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review 2016-08-28 23:20
Review: The Dilemma of Charlotte Farrow (Avenue of Dreams #2) by Olivia Newport
The Dilemma of Charlotte Farrow - Olivia Newport

This book was just not for me. I continued reading it simply to get it off my TBR pile and to have something to read on today's bus trip. Charlotte was the most cowardly heroine I have come across in a while and boring to read about to boot. Archie was too pushy and pretty stalkerish. Sarah was obnoxious and her quick 180 degree flip in personality at the end of the book to set up her as the heroine in the next book was not executed well. The Bannings were your typical rich white family.


The writing is competent and I really liked how Chicago in 1893 really came through via placement of historically accurate details and events (such as the World's Fair and the beginnings of a the 20th century labor movement). The religious tone is pretty light and done with a deft touch to make you feel like the characters' faiths are really authentic. If you like Christian fiction (women's and/or historical) and Downton Abbey, this is your book. 2 stars.





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review 2016-01-04 21:26
Review: Calico Spy (Undercover Ladies #3) by Margaret Brownley
Calico Spy (Undercover Ladies Book 3) - Margaret Brownley

I thought the last story I read by her might be my favorite Margaret Brownley so far, but now I'm pretty sure this is it! Calico Spy has such a great premise, includes wonderful historical elements (Pinkerton agents and Harvey Girls), a heartwarming (or heart wrenching, depending on how you look at it) custody issue, an interesting murder mystery involving two Harvey Girls, and 19th century style sleuthing. On top of all that, a good dose of humor, action, and a hero and heroine to root for along with a fantastic and colorful cast of secondary characters.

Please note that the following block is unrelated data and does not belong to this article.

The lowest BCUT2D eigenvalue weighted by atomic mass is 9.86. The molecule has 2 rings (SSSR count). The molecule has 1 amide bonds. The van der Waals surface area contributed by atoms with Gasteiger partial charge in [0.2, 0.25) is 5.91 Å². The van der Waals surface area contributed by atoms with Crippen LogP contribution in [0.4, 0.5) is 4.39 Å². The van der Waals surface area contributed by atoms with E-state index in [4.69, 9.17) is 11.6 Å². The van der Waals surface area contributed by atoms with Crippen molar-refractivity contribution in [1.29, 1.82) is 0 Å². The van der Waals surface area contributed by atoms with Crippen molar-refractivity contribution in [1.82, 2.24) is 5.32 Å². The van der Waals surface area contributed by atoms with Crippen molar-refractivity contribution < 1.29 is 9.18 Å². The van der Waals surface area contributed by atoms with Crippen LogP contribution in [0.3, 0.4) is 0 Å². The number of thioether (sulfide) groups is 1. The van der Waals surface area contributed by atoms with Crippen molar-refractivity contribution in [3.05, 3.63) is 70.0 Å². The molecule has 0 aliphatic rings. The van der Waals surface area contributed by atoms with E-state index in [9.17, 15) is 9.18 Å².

This review refers to a review ebook read courtesy of the publisher via NetGalley, in exchange for an honest review. My full review can be read at: http://wp.me/p5Tcfi-mQ

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review 2016-01-04 20:53
Review: The Golden Braid by Melanie Dickerson
The Golden Braid - Melanie Dickerson
What is not to love about a retelling where the heroine takes matters into her own hands and does most of the saving?

A Young Adult version of Rapunzel set in and around 15th century Hagenheim, this begins as a village tale, quickly becomes a travel adventure, and then a coming of age/country girl in the city tale. It features a thinking Rapunzel who wants to learn to read and calls out to God for guidance, her complicated midwife mother, evil villains, a brave but grumpy knight, the aristocracy in the castle and their servants.
Definitely a book that I will recommend to readers of YA (or not), historical and inspirational fiction. Just a lovely read.

This review refers to a review ebook I read courtesy of the publisher through NetGalley, in exchange for an honest review. My full review can be read at http://wp.me/p5Tcfi-me
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review 2015-12-16 20:18
Review: The American Dream Romance Collection